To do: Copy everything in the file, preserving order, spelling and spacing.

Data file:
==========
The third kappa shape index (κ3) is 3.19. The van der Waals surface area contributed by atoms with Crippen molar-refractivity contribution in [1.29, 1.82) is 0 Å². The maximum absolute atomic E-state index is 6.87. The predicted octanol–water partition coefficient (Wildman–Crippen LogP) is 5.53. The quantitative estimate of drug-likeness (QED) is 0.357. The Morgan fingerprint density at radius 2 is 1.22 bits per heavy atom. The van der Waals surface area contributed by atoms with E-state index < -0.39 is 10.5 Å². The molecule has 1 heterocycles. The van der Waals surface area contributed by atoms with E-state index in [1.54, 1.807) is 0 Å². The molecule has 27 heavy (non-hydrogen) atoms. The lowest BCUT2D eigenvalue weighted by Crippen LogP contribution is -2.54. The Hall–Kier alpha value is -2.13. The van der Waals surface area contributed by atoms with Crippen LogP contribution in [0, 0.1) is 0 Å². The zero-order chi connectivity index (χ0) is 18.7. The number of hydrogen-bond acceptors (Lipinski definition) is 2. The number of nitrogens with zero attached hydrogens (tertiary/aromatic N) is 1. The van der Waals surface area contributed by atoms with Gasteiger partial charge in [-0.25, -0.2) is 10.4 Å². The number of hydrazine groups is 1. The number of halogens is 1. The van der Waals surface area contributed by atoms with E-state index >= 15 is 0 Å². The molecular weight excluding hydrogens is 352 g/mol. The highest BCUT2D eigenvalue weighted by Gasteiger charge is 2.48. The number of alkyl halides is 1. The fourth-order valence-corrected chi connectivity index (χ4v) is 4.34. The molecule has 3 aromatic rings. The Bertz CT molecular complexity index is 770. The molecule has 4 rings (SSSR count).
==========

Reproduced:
The third kappa shape index (κ3) is 3.19. The van der Waals surface area contributed by atoms with Crippen molar-refractivity contribution in [1.29, 1.82) is 0 Å². The maximum absolute atomic E-state index is 6.87. The predicted octanol–water partition coefficient (Wildman–Crippen LogP) is 5.53. The quantitative estimate of drug-likeness (QED) is 0.357. The Morgan fingerprint density at radius 2 is 1.22 bits per heavy atom. The van der Waals surface area contributed by atoms with E-state index < -0.39 is 10.5 Å². The molecule has 1 heterocycles. The van der Waals surface area contributed by atoms with E-state index in [1.54, 1.807) is 0 Å². The molecule has 27 heavy (non-hydrogen) atoms. The lowest BCUT2D eigenvalue weighted by Crippen LogP contribution is -2.54. The Hall–Kier alpha value is -2.13. The van der Waals surface area contributed by atoms with Crippen LogP contribution in [0, 0.1) is 0 Å². The zero-order chi connectivity index (χ0) is 18.7. The number of hydrogen-bond acceptors (Lipinski definition) is 2. The number of nitrogens with zero attached hydrogens (tertiary/aromatic N) is 1. The van der Waals surface area contributed by atoms with Gasteiger partial charge in [-0.25, -0.2) is 10.4 Å². The number of hydrazine groups is 1. The number of halogens is 1. The van der Waals surface area contributed by atoms with E-state index >= 15 is 0 Å². The molecular weight excluding hydrogens is 352 g/mol. The highest BCUT2D eigenvalue weighted by Gasteiger charge is 2.48. The number of alkyl halides is 1. The fourth-order valence-corrected chi connectivity index (χ4v) is 4.34. The molecule has 3 aromatic rings. The Bertz CT molecular complexity index is 770. The molecule has 4 rings (SSSR count).